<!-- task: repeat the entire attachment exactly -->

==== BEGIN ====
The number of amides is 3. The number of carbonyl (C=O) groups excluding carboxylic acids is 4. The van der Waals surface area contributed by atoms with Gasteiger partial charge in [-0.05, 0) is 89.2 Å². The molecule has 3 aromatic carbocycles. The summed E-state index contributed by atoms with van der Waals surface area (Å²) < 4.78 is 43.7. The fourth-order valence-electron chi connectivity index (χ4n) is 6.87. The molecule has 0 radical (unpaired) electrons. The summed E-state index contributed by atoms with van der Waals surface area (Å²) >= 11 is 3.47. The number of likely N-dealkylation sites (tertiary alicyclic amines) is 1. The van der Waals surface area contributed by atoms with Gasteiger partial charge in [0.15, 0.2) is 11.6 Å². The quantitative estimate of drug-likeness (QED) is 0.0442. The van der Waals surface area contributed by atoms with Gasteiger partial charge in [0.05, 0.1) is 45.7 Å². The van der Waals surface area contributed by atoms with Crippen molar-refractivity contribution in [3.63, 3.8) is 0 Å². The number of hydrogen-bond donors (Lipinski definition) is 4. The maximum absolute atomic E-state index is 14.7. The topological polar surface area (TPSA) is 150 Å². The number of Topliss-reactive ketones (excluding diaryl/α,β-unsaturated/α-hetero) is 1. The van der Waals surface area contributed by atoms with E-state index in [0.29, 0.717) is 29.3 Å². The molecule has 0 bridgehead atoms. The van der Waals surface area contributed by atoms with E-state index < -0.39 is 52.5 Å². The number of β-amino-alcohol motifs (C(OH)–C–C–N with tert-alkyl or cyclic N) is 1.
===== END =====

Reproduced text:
The number of amides is 3. The number of carbonyl (C=O) groups excluding carboxylic acids is 4. The van der Waals surface area contributed by atoms with Gasteiger partial charge in [-0.05, 0) is 89.2 Å². The molecule has 3 aromatic carbocycles. The summed E-state index contributed by atoms with van der Waals surface area (Å²) < 4.78 is 43.7. The fourth-order valence-electron chi connectivity index (χ4n) is 6.87. The molecule has 0 radical (unpaired) electrons. The summed E-state index contributed by atoms with van der Waals surface area (Å²) >= 11 is 3.47. The number of likely N-dealkylation sites (tertiary alicyclic amines) is 1. The van der Waals surface area contributed by atoms with Gasteiger partial charge in [0.15, 0.2) is 11.6 Å². The quantitative estimate of drug-likeness (QED) is 0.0442. The van der Waals surface area contributed by atoms with Gasteiger partial charge in [0.05, 0.1) is 45.7 Å². The van der Waals surface area contributed by atoms with Crippen molar-refractivity contribution in [3.63, 3.8) is 0 Å². The number of hydrogen-bond donors (Lipinski definition) is 4. The maximum absolute atomic E-state index is 14.7. The topological polar surface area (TPSA) is 150 Å². The number of Topliss-reactive ketones (excluding diaryl/α,β-unsaturated/α-hetero) is 1. The van der Waals surface area contributed by atoms with E-state index in [0.29, 0.717) is 29.3 Å². The molecule has 0 bridgehead atoms. The van der Waals surface area contributed by atoms with E-state index < -0.39 is 52.5 Å². The number of β-amino-alcohol motifs (C(OH)–C–C–N with tert-alkyl or cyclic N) is 1.